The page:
This chapel opened in 1766 as an extension of Trinity Church, which is slightly farther down Broadway. Unlike Trinity Church, St. Paul's was saved from the Great Fire by local bucket brigades. The original building still stands today, making it one of the oldest churches in Manhattan.
During the revolution, St. Paul's was known for Loyalist leanings. It's Episcopalian, which is a subset of Anglican, which you'll remember is the 'Church of England' - you can probably guess whose side they were one. Church services specifically prayed for the King and Royal Family, which you can imagine wasn't too popular with the revolutionaries who were occupying the town in 1776.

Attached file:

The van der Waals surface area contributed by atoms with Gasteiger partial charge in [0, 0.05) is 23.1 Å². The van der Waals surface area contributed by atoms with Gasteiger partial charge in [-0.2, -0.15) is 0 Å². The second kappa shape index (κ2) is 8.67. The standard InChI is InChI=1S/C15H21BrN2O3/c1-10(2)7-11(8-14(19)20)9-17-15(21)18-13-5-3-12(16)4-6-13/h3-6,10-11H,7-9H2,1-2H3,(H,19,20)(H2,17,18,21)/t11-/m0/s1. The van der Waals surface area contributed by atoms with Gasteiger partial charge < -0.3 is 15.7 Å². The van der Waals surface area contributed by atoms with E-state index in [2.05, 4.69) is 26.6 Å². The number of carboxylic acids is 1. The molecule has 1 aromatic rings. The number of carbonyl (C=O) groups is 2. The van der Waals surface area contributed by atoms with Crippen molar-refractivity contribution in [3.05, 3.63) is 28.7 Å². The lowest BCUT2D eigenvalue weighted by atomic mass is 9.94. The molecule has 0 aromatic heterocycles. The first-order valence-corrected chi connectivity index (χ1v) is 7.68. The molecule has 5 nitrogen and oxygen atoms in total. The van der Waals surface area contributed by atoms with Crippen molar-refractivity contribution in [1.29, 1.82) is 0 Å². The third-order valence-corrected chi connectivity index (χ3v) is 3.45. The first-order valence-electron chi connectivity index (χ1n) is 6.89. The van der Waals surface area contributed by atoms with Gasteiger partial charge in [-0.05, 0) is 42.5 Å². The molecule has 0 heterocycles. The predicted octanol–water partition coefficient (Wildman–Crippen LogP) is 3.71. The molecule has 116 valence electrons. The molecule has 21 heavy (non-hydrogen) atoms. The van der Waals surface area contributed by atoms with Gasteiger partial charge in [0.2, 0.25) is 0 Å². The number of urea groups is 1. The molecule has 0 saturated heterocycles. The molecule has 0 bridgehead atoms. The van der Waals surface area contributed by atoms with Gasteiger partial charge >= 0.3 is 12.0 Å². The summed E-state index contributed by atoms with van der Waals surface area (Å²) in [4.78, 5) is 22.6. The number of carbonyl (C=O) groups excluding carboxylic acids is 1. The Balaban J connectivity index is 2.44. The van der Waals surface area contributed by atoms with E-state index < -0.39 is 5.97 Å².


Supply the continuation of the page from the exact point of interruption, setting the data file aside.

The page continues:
After the war ended there was a turnaround in the Church's politics. The rector and some of the more Loyalist congregants left New York, and it became more Patriot-friendly. George Washington attended a service here on his inauguration day, and kept attending while he lived in New York - which probably went a long way toward repairing the church's reputation among the Patriot population.